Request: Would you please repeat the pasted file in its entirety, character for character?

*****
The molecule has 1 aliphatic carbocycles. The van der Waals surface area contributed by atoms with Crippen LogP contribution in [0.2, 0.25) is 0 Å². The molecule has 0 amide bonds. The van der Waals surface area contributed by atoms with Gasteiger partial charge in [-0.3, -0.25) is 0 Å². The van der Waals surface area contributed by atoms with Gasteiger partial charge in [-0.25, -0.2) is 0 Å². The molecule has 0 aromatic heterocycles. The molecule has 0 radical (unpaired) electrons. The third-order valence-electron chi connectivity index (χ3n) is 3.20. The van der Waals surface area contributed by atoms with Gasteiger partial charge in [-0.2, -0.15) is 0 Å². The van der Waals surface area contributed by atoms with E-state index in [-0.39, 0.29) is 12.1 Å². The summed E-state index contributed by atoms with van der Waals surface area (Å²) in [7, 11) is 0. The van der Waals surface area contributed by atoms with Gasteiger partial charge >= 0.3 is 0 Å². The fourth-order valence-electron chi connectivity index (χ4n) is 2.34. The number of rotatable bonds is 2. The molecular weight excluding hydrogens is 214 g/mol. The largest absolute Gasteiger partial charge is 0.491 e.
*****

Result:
The molecule has 1 aliphatic carbocycles. The van der Waals surface area contributed by atoms with Crippen LogP contribution in [0.2, 0.25) is 0 Å². The molecule has 0 amide bonds. The van der Waals surface area contributed by atoms with Gasteiger partial charge in [-0.3, -0.25) is 0 Å². The van der Waals surface area contributed by atoms with Gasteiger partial charge in [-0.25, -0.2) is 0 Å². The molecule has 0 aromatic heterocycles. The molecule has 0 radical (unpaired) electrons. The third-order valence-electron chi connectivity index (χ3n) is 3.20. The van der Waals surface area contributed by atoms with Gasteiger partial charge in [-0.2, -0.15) is 0 Å². The van der Waals surface area contributed by atoms with E-state index in [-0.39, 0.29) is 12.1 Å². The summed E-state index contributed by atoms with van der Waals surface area (Å²) in [7, 11) is 0. The van der Waals surface area contributed by atoms with Gasteiger partial charge >= 0.3 is 0 Å². The fourth-order valence-electron chi connectivity index (χ4n) is 2.34. The number of rotatable bonds is 2. The molecular weight excluding hydrogens is 214 g/mol. The largest absolute Gasteiger partial charge is 0.491 e.